Nokia heaping piles of cash onto Espoo's biggest bonfire

The cocaine nose-jobs of Wall Street are worried that Nokia is burning through its cash faster than an under-the-weather Italian in a shoe shop in the Via Corsa.

Analysts are asking serious questions about the struggling Finnish phone maker’s ability to stabilise its finances. According to Reuters, the cost of Nokia’s debt appears to be following the same model as Greece.

The company could even be at risk of defaulting on its debt and having to issue its own currency if it fails to slow the burning of its cash.

Nokia has eroded its cash pile by €2.1 billion ($2.7 billion) which means it will have no money in a couple of years, unless it wins the lottery.It could burn through almost 2 billion more in just three quarters.

Societe General credit analyst Juliano Torii warned that Nokia will have some difficulty paying its shorter-term 2014 bond.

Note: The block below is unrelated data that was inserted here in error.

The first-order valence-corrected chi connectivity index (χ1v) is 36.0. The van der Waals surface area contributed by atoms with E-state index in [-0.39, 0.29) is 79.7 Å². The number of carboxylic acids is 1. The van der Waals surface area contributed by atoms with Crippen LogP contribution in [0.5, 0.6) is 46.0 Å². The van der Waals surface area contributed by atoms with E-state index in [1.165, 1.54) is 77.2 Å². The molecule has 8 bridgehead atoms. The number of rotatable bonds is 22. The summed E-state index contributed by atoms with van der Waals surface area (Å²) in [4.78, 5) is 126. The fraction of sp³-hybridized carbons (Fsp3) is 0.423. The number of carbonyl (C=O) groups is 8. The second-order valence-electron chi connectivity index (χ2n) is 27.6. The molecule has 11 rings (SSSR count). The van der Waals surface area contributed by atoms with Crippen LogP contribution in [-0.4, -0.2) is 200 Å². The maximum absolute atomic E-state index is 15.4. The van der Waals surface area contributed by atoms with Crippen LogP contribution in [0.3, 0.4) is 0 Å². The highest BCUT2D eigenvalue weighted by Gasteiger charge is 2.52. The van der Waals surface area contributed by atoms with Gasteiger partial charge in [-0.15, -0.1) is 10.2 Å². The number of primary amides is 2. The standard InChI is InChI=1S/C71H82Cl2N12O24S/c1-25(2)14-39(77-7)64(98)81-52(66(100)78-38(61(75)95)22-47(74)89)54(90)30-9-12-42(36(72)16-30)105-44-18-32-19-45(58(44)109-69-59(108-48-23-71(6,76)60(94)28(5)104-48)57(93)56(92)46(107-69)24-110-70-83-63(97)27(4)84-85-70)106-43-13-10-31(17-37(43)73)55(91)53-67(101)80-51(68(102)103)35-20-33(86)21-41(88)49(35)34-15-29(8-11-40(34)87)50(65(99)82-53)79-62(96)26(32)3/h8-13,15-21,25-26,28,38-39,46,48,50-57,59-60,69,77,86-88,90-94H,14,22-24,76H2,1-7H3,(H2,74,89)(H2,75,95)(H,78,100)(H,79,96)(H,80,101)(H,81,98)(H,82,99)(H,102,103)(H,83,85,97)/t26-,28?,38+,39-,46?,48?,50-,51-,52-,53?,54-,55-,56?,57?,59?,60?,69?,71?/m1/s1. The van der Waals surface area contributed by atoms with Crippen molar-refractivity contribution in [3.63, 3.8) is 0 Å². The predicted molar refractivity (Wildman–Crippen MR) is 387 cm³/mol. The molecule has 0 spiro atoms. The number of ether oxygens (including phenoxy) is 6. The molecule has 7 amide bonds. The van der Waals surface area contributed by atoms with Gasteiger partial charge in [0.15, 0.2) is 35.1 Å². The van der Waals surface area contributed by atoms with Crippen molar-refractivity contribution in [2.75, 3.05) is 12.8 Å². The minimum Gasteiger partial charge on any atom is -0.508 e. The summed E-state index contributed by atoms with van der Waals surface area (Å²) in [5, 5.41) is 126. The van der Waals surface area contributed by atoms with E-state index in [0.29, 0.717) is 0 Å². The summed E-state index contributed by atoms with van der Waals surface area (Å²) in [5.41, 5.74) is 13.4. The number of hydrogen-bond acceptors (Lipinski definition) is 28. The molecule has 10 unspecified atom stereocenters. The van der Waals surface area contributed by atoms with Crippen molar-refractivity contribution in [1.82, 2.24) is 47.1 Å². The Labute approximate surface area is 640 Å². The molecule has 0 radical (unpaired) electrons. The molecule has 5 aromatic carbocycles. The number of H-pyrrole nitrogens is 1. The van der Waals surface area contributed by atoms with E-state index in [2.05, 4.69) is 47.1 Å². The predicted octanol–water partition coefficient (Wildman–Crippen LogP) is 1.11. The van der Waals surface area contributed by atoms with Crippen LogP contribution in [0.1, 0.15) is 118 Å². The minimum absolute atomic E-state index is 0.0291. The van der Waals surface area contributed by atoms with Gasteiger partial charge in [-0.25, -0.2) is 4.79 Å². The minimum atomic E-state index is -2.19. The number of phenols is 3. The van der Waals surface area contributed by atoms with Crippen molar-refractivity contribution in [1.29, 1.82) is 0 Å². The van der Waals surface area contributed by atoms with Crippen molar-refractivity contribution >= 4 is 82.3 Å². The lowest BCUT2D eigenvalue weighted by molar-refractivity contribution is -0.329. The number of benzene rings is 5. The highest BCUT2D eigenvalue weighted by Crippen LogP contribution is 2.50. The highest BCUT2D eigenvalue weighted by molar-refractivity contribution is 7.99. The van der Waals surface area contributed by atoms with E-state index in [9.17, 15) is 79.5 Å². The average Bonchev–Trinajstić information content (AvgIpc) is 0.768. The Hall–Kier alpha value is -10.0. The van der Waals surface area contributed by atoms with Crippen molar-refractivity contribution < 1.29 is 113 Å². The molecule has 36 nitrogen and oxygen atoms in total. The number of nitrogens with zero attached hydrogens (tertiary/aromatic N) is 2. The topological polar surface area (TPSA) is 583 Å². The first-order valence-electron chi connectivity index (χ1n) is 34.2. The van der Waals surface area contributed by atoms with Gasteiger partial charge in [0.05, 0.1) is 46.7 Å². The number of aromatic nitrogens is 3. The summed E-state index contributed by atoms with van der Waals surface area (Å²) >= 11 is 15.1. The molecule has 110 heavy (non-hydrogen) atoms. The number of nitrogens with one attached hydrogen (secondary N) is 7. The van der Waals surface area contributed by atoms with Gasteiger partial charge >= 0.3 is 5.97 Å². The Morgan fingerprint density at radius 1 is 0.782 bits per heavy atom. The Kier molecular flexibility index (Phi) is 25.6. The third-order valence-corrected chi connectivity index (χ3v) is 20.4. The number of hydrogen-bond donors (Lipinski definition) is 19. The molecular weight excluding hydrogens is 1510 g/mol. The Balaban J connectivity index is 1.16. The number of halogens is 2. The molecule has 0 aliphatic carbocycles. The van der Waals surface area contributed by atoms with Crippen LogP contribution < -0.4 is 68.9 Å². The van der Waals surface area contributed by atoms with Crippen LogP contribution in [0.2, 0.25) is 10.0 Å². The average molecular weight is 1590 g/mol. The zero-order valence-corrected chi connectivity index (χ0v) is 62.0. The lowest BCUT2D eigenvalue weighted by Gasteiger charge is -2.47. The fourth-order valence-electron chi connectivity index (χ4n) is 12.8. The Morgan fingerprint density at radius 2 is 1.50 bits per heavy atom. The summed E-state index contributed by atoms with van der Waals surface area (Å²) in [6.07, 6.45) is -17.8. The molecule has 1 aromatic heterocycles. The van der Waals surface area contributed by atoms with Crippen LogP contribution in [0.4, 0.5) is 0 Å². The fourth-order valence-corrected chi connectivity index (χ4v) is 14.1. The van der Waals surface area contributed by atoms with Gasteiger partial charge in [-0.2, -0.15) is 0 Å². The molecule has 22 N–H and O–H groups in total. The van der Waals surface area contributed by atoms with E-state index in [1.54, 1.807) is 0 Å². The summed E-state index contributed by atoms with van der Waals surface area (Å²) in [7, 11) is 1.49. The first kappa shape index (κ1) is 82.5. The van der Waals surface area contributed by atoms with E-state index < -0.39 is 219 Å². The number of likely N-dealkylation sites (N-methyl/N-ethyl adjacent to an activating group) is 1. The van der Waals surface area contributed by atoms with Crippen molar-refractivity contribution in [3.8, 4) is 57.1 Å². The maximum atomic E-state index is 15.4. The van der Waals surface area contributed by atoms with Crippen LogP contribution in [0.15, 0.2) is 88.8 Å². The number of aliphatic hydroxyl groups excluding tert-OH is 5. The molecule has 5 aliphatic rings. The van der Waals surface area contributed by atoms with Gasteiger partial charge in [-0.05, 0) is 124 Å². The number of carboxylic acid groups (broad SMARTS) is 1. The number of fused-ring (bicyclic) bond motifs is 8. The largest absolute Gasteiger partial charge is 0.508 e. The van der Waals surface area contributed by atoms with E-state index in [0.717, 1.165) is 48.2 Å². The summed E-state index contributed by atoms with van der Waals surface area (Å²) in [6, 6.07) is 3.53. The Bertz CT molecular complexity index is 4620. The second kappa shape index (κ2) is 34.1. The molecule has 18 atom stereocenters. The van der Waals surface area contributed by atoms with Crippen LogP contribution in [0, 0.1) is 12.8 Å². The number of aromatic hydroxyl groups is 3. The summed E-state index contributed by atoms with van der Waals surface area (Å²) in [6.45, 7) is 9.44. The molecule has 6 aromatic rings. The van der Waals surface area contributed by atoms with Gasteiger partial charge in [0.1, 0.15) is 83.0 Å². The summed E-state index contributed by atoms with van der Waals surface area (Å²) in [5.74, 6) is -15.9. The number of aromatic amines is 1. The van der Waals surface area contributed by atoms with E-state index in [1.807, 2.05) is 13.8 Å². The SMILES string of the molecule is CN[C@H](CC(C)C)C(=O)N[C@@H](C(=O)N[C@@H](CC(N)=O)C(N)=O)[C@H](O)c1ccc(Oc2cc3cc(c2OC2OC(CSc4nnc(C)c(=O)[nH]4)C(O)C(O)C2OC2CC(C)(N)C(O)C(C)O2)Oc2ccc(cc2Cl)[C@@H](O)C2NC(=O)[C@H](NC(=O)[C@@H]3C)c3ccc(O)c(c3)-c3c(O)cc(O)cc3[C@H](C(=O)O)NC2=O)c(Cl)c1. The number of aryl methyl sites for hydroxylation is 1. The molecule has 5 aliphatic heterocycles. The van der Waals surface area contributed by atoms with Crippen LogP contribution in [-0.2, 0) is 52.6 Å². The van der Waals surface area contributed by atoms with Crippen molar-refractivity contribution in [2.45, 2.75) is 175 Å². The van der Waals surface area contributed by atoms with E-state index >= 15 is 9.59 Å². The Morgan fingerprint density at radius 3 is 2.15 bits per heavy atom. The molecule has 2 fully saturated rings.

In 2007, the company had 10 billion in cash on hand and has two bond issues outstanding, 1.25 billion euros of 5.5 percent bonds maturing in 2014 and 500 million of 6.75 percent notes due in 2019.

The bonds are rated as junk by Fitch and Standard & Poor’s.

A Nokia spokesperson admitted that improving its cash flow was an important goal.

At the same time its flagship Lumia, while receiving positive reviews, hasn’t demonstrated it can really compete against Android or the iPhone